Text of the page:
A few months ago, after I started the Décima Poetry Challenge, I was wanted to create something of my own, as I tend to do. A 10 line poem with 10 syllables per line. It was inspired by a poet named Vocabularical and his participation in the challenge. He was a cool guy, with awesome ideas, and a way with words. I mean, if you’re going to give yourself a name like Vocabularical…you better be good. I was originally going to name the poetry form a Vocabularicon, which I think if you want to, you can. and if you think about it, you definitely will need to use great vocabulary to deliver that 10×10 form, see the next paragraph for what I mean.
What changed with the form was the syllables. I still wanted them to be 10 per line. Then I participated in MMA Storyline’s 100 Word Flash Fiction Challenge. I thought this challenge is perfect for trying out my new style for the very first time. So, I wrote 10 lines, 10 words per line, with only 10 syllables per line. Yes, that means only one syllable per word. Your word choice is even more vital here than in other poems. Other than perhaps a Haiku, especially the 3/5/3 version, that’s syllables, not necessarily words or even the non-existent 1/2/1 I’ve tried**.
The quick and dirty instructions: (links are to LiteraryDevices.net)
- 10 lines/verses
- 10 one-syllable words per line.
- Divided into 5 Couplets See the example below.
- With Couplets, meter is important. “Essentially, meter is the basic rhythmic structure of a line within a poem or poetic work. Meter functions as a means of imposing a specific number of syllables and emphasis when it comes to a line of poetry that adds to its musicality.”-LiteraryDevices.net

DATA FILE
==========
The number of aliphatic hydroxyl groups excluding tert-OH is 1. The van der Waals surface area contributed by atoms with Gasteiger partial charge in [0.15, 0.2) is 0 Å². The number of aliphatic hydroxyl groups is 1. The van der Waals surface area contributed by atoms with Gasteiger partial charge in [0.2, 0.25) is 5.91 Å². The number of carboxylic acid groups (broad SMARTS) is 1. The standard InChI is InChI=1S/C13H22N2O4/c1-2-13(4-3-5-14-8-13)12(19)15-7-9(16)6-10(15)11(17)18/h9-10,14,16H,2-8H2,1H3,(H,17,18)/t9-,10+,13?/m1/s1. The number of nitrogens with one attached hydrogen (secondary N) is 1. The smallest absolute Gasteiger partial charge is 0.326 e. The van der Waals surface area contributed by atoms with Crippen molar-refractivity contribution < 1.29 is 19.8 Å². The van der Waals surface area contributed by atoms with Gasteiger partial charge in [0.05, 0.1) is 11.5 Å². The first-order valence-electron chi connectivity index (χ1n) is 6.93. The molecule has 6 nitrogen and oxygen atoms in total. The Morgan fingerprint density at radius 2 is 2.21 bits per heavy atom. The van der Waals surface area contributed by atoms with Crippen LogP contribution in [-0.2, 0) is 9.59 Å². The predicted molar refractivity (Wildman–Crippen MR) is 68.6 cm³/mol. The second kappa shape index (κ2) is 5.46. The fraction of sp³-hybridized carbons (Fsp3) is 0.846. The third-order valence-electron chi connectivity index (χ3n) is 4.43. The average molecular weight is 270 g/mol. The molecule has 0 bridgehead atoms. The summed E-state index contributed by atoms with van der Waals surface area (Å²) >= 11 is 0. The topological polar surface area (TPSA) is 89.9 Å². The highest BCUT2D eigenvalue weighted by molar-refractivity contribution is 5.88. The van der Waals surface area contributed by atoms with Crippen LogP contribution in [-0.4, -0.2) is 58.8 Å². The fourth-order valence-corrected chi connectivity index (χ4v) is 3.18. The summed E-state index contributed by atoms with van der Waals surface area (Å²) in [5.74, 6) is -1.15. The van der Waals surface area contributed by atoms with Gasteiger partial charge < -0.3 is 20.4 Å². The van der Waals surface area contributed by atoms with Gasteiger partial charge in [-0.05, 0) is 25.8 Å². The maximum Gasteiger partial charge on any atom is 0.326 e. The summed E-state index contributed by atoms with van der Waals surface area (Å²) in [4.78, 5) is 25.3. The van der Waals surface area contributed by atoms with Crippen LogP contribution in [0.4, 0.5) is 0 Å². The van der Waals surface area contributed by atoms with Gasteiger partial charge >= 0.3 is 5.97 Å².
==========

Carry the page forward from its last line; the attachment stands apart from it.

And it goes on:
- “The literary device “foot” is a measuring unit in poetry, which is made up of stressed and unstressed syllables… The combination of feet creates meter in poetry. Later, these meters are joined for the composition of a complete poem. Therefore, a foot is the formative unit of the meter.”
Below is an example of the 10×10/Vocabularicon.
Daddy’s Baby Boy
They sneak at night, to pick their mid, fall gourd,
But they know not, they have crossed the Dark Lord.
The clouds do glow, to buy the fools some time,
and lead the way, clear of his broods’ wet grime.
They come each year, to choose for their blithe signs.
and with plans made, hunt one with thick lush vines
Once they find him, his life’s line is cut short,
pray what comes next, you’ve heard tell of a sort
The Dark Lord comes, his rage steams up the night,
It’s All Saint’s Eve, and Dad’s set for a fright.
Most of us self-taught poets have used poetic meter and feet for the entirety of our poetic lives. Meter, for this poem, is the shared length of the verses and the rhyme pattern. The feet are either stressed or unstressed words. Stressed is when you go up on the word or syllable. Since this poetry form is restricted to one-syllable words, you stress a word. For this poem I’ve made the first part of each verse four words long, and the second six. As you read you quickly pick up both the feet and meter patterns with ease. Or so I hope. But, for each person their might the opposite feet emphasis than another person reading it. Also, feet are not as simple as four words here and six words there, you should also listen to how your words are working together to accomplish a natural rhythm and not one that’s hunted for. As I’ve been working with these types of poems, I’ve been trying to do better with meter and feet, but still have a long way to go. But…I keep writing.
**My How To Write A Haiku Poem In English Form post has been updated with some added information.
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